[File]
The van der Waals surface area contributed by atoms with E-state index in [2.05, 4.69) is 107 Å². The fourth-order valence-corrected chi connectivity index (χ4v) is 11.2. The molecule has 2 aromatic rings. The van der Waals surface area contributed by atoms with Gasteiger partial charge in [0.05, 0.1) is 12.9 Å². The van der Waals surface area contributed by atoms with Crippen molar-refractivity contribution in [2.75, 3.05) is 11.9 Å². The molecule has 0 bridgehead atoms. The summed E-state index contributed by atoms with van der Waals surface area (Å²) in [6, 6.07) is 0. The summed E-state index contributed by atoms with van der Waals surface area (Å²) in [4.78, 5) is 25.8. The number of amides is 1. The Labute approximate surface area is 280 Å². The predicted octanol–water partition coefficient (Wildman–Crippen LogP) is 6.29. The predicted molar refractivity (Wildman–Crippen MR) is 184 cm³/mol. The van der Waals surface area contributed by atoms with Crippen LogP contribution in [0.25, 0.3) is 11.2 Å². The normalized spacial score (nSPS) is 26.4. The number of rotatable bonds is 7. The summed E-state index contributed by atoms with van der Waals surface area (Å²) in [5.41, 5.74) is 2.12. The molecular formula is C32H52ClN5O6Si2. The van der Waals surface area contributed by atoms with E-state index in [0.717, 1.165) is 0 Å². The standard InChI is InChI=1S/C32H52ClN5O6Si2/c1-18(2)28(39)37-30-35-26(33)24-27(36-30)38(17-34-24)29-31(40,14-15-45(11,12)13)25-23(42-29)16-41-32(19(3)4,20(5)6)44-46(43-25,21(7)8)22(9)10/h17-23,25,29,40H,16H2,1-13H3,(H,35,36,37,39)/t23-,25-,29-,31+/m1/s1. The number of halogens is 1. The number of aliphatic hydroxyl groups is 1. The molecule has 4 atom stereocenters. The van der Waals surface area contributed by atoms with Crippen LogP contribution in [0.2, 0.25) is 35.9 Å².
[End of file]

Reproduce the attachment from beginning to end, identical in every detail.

The van der Waals surface area contributed by atoms with E-state index in [2.05, 4.69) is 107 Å². The fourth-order valence-corrected chi connectivity index (χ4v) is 11.2. The molecule has 2 aromatic rings. The van der Waals surface area contributed by atoms with Gasteiger partial charge in [0.05, 0.1) is 12.9 Å². The van der Waals surface area contributed by atoms with Crippen molar-refractivity contribution in [2.75, 3.05) is 11.9 Å². The molecule has 0 bridgehead atoms. The summed E-state index contributed by atoms with van der Waals surface area (Å²) in [6, 6.07) is 0. The summed E-state index contributed by atoms with van der Waals surface area (Å²) in [4.78, 5) is 25.8. The number of amides is 1. The Labute approximate surface area is 280 Å². The predicted octanol–water partition coefficient (Wildman–Crippen LogP) is 6.29. The predicted molar refractivity (Wildman–Crippen MR) is 184 cm³/mol. The van der Waals surface area contributed by atoms with Crippen LogP contribution in [0.25, 0.3) is 11.2 Å². The normalized spacial score (nSPS) is 26.4. The number of rotatable bonds is 7. The summed E-state index contributed by atoms with van der Waals surface area (Å²) in [5.41, 5.74) is 2.12. The molecular formula is C32H52ClN5O6Si2. The van der Waals surface area contributed by atoms with E-state index in [0.717, 1.165) is 0 Å². The standard InChI is InChI=1S/C32H52ClN5O6Si2/c1-18(2)28(39)37-30-35-26(33)24-27(36-30)38(17-34-24)29-31(40,14-15-45(11,12)13)25-23(42-29)16-41-32(19(3)4,20(5)6)44-46(43-25,21(7)8)22(9)10/h17-23,25,29,40H,16H2,1-13H3,(H,35,36,37,39)/t23-,25-,29-,31+/m1/s1. The number of halogens is 1. The number of aliphatic hydroxyl groups is 1. The molecule has 4 atom stereocenters. The van der Waals surface area contributed by atoms with Crippen LogP contribution in [0.2, 0.25) is 35.9 Å².